In the last two years, the sweeping offence of seditious publication that was enacted almost a hundred years ago in the colonial times, and that has fallen into disuse for almost half a century, was brought back to life in Hong Kong. While an archaic offence does not by itself mean that it is bad law, it does call for intense judicial scrutiny, especially when personal liberty is at stake, when history bears witness on how this offence has been influenced by the prevailing political climate and been used to stifle and suppress political dissent, and when a similar offence has been either repealed or narrowed down in modern times in many parts of the common law world. Sadly, such intense judicial scrutiny is absent in Hong Kong. LaiMan-ling is one of the latest convictions of this offence.
The court then went on to reject the contention that a seditious intention must also include “an intention to incite persons to violence or to create public disturbance or disorder for the purpose of disturbing constituted authority”. It also rejected the argument that the offence of seditious publication was an unconstitutional infringement of the right to freedom of expression. These two issues would be further discussed below.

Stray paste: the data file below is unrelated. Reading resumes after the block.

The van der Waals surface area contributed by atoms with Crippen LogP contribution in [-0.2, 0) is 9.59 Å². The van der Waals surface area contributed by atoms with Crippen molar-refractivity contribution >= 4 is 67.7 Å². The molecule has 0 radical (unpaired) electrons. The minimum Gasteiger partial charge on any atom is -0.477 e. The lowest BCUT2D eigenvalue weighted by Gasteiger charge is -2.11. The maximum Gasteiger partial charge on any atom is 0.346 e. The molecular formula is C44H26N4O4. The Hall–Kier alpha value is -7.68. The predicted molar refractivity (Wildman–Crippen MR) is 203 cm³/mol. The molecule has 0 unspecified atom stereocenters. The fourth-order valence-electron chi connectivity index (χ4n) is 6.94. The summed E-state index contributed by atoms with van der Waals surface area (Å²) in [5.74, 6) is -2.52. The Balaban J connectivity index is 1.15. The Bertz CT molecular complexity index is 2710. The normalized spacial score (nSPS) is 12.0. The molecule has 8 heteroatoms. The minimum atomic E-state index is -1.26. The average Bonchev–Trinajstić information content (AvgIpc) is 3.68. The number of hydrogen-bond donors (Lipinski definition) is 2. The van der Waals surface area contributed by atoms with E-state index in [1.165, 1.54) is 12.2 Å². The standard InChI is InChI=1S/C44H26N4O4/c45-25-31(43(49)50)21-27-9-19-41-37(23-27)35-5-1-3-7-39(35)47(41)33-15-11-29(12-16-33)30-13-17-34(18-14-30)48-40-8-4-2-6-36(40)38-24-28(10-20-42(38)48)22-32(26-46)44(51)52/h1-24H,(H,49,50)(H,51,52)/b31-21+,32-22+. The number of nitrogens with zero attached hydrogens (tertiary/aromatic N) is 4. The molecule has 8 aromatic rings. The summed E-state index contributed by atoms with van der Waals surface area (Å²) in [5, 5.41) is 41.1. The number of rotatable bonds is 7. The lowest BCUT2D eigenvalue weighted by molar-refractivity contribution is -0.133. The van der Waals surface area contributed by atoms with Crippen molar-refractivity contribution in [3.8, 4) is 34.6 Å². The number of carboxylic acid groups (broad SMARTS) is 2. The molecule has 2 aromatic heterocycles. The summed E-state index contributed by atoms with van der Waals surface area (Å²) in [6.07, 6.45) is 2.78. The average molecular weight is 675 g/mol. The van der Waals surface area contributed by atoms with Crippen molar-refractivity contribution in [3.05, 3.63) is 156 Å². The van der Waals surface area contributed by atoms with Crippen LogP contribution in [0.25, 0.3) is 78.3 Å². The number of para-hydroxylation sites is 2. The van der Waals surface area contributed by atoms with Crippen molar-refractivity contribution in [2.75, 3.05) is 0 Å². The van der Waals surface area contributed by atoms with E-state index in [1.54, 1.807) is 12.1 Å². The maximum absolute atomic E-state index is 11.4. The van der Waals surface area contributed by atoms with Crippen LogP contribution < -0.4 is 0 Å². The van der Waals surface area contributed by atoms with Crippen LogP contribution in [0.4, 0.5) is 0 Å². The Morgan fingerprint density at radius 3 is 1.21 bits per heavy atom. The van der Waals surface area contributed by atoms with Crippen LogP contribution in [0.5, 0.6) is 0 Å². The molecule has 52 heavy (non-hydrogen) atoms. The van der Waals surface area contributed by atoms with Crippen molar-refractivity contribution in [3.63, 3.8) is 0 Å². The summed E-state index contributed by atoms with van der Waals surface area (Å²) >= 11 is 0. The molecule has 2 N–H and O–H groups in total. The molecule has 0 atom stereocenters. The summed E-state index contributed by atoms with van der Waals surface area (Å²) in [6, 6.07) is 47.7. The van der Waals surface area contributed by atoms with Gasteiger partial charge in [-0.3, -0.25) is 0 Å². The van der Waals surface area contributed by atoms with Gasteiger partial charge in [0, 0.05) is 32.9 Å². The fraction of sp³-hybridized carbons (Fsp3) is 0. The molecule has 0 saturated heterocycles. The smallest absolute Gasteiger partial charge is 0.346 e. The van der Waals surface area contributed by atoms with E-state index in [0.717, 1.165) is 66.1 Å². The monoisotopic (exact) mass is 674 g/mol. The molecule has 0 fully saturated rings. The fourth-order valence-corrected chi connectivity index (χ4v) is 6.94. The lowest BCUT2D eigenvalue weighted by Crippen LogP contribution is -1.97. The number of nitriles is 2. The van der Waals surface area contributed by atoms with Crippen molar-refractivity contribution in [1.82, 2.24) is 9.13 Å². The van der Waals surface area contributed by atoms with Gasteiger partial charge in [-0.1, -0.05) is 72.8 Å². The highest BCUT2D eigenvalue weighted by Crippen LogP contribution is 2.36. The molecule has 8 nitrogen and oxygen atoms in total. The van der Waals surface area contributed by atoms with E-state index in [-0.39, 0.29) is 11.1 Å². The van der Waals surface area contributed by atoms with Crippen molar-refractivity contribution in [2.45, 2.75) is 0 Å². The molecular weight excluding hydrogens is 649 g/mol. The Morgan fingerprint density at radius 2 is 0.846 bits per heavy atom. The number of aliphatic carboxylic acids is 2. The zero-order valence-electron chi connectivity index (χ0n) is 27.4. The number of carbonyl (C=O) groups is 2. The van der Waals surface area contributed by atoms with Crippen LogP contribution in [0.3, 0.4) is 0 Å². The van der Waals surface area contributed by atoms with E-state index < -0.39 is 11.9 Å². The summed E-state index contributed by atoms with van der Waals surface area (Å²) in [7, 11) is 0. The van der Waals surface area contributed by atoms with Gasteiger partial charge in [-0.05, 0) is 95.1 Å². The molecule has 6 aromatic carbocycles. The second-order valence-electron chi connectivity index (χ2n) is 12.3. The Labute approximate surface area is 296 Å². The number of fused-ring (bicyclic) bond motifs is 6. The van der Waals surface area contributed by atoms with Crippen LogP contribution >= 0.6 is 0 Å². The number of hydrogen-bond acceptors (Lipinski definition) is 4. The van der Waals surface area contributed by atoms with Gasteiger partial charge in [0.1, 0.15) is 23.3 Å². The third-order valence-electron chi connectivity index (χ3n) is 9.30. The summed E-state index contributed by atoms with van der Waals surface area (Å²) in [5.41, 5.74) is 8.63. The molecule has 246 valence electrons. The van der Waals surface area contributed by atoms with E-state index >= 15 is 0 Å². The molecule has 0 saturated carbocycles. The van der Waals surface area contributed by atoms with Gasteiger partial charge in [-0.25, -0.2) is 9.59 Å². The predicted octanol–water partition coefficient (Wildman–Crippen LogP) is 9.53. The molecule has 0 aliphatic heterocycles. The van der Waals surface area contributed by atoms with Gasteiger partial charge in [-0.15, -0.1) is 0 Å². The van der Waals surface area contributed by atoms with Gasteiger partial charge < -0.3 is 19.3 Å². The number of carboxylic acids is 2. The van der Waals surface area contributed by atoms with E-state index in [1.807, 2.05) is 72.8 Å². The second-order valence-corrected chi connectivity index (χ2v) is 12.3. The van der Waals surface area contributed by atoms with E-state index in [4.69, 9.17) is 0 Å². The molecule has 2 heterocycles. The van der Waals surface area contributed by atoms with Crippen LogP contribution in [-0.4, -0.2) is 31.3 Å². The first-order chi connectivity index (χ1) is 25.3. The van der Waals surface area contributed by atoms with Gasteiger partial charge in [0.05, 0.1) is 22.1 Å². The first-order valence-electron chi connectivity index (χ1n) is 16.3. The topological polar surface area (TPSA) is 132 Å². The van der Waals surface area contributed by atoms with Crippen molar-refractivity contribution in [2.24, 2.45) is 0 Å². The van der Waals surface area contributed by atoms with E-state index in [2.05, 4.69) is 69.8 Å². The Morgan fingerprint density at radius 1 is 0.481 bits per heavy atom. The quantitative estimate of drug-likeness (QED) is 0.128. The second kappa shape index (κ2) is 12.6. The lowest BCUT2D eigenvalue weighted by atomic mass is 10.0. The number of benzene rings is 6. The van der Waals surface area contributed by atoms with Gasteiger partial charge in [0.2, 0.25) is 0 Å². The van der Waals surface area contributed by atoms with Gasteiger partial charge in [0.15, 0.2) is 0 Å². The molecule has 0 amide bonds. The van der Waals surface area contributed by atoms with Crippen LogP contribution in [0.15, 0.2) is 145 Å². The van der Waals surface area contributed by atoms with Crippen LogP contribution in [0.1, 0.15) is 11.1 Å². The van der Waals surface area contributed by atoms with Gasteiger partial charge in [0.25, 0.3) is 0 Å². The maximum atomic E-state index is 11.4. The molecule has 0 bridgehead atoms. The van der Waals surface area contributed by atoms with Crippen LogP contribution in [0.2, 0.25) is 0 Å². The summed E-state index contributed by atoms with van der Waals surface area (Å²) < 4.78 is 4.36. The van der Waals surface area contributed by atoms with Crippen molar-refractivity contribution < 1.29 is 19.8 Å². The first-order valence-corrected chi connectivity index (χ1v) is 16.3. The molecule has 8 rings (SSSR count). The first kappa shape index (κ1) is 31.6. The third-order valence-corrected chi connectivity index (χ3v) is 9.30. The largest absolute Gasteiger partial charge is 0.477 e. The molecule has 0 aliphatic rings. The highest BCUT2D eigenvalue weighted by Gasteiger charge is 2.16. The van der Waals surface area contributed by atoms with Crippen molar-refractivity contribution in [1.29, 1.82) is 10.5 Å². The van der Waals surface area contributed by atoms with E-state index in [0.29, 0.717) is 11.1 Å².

At this point the court turned to the fact and found the existence of seditious intention. A glaring omission is the failure of the court to define what constitutes “disaffection”, “discontent”, “hatred” or “contempt”. The court correctly held that there would be no seditious intention if one of the exceptions in section 9(2) was established, such as an intention to show that the Central Authorities or the HKSAR Government was mistaken in any of their measures, or to point out errors or defects in the government or in legislation or in the administration of justice with a view to remedying such errors or defects. However, the court stopped there. It does not follow that there is seditious intention if one of the exceptions in section 9(2) has not been established. It begs the question of what constitutes seditious intention.